- The Association of Japanese Geographers
- 地理学評論 (ISSN:13479555)
- vol.77, no.5, pp.276-300, 2004-04-01 (Released:2008-12-25)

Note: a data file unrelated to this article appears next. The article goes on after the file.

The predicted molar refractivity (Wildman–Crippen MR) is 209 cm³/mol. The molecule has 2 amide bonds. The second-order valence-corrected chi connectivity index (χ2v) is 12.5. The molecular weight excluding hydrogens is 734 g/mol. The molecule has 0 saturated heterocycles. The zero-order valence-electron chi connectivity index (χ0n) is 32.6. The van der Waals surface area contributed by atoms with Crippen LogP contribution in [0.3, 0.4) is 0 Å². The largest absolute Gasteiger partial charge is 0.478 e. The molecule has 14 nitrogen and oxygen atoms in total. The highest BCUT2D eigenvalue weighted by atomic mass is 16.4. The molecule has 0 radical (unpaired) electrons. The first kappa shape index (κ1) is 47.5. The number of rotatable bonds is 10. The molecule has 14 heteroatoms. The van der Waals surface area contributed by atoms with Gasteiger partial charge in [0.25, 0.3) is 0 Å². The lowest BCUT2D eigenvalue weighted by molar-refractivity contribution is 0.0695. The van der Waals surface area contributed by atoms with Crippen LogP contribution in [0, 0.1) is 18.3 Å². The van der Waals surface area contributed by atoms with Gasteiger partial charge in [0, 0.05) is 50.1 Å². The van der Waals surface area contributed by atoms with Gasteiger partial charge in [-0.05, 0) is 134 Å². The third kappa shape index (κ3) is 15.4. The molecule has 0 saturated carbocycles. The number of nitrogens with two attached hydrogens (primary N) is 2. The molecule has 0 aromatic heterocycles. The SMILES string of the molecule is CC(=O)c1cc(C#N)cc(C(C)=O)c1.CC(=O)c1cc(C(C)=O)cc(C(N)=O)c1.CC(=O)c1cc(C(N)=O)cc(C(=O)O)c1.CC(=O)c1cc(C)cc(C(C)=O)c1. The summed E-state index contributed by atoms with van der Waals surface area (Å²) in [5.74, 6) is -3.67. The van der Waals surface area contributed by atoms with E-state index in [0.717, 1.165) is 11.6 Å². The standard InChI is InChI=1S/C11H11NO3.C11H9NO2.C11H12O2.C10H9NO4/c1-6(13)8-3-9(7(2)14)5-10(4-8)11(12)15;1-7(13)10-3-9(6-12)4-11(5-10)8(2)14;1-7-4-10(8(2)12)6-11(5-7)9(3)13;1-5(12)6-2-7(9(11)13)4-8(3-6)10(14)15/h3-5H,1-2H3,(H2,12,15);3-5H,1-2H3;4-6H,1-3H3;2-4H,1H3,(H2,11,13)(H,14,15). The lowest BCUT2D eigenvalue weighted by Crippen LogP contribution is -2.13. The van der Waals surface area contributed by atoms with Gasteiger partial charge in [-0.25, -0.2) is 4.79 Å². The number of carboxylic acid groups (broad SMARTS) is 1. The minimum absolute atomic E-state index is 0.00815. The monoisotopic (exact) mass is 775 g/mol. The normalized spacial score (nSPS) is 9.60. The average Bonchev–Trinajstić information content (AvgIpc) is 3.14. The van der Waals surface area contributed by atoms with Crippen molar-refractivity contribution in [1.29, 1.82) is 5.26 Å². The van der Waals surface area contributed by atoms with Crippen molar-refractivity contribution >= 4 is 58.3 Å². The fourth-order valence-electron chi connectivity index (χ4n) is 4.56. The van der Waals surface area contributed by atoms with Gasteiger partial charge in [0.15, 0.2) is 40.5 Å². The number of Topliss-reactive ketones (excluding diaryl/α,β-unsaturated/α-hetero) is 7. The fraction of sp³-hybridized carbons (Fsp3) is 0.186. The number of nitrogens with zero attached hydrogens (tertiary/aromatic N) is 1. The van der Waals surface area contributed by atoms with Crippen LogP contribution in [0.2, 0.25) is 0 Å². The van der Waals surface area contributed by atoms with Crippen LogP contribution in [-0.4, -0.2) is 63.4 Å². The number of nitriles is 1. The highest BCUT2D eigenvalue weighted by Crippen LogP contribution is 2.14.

This report overviews observations on periglacial geomorphology in central Spitsbergen, which have been undertaken by the Japanese geomorphological groups. Focus is given to permafrost-related processes, including solifluction, thermal contraction cracking and pingo growth. Annual freeze-thaw action dominates the ground, resulting in extensive occurrence of solifluction and shallow landslides on soil slopes. Solifluction shows low surface velocity but large volumetric transport, which respectively reflects infrequent diurnal frost creep and deep movement. The latter partly originates from plug-like flow in the basal active layer, where permafrost temperature is low and muddy sediment is thick. Non-sorted polygons with a wide range of diameters develop on lowlands. In colder inland terrains, large polygons (>7m) have ice wedges, whereas smaller polygons have only soil wedges or cracks confined to the active layer. Significant ice-wedge cracking occurs during rapid and intensive cooling in midwinter. In warmer coastal terrains, ice wedges are not common even below large polygons, because higher winter temperature can produce only shallow cracks. Open-system pingos occur in valley bottoms and near shores. Some pingos are still growing under a low artesian pressure fed by constant supply of sub-permafrost water. Following lateral river erosion, a new frost mound emerged at a side of a pingo, reaching 3m high during three years. The observations demonstrate that central Spitsbergen is situated in a High Arctic but relatively warm permafrost environment. The transitional condition between cold and warm permafrost allows diverse periglacial features to coexist within a small area. Even minor climatic change can switch the two thermal regimes, affecting significantly the type and magnitude of periglacial processes.